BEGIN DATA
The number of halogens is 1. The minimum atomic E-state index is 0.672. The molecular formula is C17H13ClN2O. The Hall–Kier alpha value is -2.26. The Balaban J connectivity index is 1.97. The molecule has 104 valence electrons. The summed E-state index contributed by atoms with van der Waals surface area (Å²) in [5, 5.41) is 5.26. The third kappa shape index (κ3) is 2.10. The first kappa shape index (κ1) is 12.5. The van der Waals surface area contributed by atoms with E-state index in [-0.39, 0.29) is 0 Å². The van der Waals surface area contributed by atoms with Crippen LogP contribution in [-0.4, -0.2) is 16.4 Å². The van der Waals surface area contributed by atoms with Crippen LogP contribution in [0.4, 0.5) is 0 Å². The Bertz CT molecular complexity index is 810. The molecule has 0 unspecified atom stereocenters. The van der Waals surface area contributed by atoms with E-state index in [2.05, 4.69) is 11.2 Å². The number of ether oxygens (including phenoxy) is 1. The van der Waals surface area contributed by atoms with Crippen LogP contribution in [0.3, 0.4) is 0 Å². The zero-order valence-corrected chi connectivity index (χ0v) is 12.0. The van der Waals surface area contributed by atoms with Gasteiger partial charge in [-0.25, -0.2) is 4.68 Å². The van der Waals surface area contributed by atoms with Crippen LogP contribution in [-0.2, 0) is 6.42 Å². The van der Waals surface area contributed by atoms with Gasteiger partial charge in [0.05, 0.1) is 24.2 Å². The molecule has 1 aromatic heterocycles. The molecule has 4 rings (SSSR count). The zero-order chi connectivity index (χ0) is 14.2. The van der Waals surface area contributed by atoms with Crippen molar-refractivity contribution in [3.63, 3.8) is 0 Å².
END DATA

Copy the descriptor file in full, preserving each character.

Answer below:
The number of halogens is 1. The minimum atomic E-state index is 0.672. The molecular formula is C17H13ClN2O. The Hall–Kier alpha value is -2.26. The Balaban J connectivity index is 1.97. The molecule has 104 valence electrons. The summed E-state index contributed by atoms with van der Waals surface area (Å²) in [5, 5.41) is 5.26. The third kappa shape index (κ3) is 2.10. The first kappa shape index (κ1) is 12.5. The van der Waals surface area contributed by atoms with E-state index in [-0.39, 0.29) is 0 Å². The van der Waals surface area contributed by atoms with Crippen LogP contribution in [-0.4, -0.2) is 16.4 Å². The van der Waals surface area contributed by atoms with Crippen LogP contribution in [0.4, 0.5) is 0 Å². The Bertz CT molecular complexity index is 810. The molecule has 0 unspecified atom stereocenters. The van der Waals surface area contributed by atoms with E-state index in [2.05, 4.69) is 11.2 Å². The number of ether oxygens (including phenoxy) is 1. The van der Waals surface area contributed by atoms with Crippen LogP contribution in [0.3, 0.4) is 0 Å². The zero-order valence-corrected chi connectivity index (χ0v) is 12.0. The van der Waals surface area contributed by atoms with Gasteiger partial charge in [-0.25, -0.2) is 4.68 Å². The van der Waals surface area contributed by atoms with Crippen LogP contribution in [-0.2, 0) is 6.42 Å². The van der Waals surface area contributed by atoms with Gasteiger partial charge in [0.05, 0.1) is 24.2 Å². The molecule has 1 aromatic heterocycles. The molecule has 4 rings (SSSR count). The zero-order chi connectivity index (χ0) is 14.2. The van der Waals surface area contributed by atoms with Crippen molar-refractivity contribution in [3.63, 3.8) is 0 Å².